|OCTOBER 2, 2011 --
We continue our focus on the "basics" this month with a discussion on ... well, discussion! We have all been at Grange meetings where an issue is the subject of excited, if not heated, debate. Many members want to speak on the issue and the Master has a difficult task of moderating the discussion so all have their fair turn to speak.
Unfortunately, I have seen too many meetings where members speak over one another and/or address other members/officers without the permission of the chair (the Master). All discussion in a Grange meeting must go through the Master. It is the Master’s responsibility to moderate the discussion and recognize members who want to speak, BEFORE they begin speaking.
Beyond the disrespect to the Master and other members, speaking out of turn and speaking over other members or having side discussions while others are speaking makes it very difficult, especially for the hearing impaired, to follow the discussion.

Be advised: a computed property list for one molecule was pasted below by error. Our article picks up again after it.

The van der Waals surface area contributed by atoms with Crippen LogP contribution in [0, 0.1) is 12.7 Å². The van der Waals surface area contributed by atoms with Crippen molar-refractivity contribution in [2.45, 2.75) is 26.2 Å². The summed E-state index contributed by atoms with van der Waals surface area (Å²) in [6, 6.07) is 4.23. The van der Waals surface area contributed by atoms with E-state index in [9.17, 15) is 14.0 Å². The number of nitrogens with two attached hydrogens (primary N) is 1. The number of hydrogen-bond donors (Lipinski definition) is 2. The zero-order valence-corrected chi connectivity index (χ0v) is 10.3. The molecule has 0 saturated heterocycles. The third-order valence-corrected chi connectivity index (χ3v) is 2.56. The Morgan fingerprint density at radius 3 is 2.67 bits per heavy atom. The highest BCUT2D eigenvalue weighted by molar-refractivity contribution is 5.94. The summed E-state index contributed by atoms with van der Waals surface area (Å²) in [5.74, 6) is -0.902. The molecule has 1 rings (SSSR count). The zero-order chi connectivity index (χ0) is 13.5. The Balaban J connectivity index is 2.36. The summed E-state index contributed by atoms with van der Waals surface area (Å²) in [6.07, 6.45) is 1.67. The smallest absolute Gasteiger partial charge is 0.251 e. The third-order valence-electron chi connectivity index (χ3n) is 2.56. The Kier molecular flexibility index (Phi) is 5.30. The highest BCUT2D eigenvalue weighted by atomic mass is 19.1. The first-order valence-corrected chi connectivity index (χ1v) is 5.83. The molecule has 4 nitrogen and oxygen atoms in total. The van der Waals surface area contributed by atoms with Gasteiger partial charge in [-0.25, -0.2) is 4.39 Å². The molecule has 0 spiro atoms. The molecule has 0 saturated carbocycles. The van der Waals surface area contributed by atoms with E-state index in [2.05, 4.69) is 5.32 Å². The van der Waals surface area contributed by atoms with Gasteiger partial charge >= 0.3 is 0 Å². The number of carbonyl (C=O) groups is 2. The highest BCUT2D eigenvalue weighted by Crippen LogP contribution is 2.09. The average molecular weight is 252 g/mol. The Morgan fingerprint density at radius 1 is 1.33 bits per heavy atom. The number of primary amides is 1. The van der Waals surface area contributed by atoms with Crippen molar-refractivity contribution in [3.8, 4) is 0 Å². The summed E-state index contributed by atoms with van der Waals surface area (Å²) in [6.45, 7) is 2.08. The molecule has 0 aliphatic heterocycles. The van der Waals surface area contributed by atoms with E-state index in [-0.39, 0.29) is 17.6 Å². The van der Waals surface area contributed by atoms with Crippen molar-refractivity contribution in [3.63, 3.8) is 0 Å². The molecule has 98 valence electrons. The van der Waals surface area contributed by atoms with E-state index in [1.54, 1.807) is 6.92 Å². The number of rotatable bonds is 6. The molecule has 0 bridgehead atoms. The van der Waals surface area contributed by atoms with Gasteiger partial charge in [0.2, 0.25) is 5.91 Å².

Let’s say a member wants the floor to ask a question of the Secretary. A way to do this is to say, “Worthy Master, through you to the Worthy Secretary (or to the person or officer you wish to speak to).” Or you can say, “Worthy Master, may I speak to the Worthy Secretary?” The Master would then grant permission to speak directly to the Secretary (in this example). By doing this, the Master retains complete control over the discussion and the discussion is orderly and hopefully shorter because members are not competing for the attention of the Grange.
Members should also rise when speaking (unless a disability prevents it). When two or more members rise at the same time, the member farthest from the Chair should be recognized unless the privilege is abused.
Following these rules should decrease heated debates as members will be taking the time to think before speaking and the more orderly debate should help all members to better understand what is being discussed.
For more detailed information on orderly debate, please see the National Digest Code of Parliamentary Law (Chapter 13).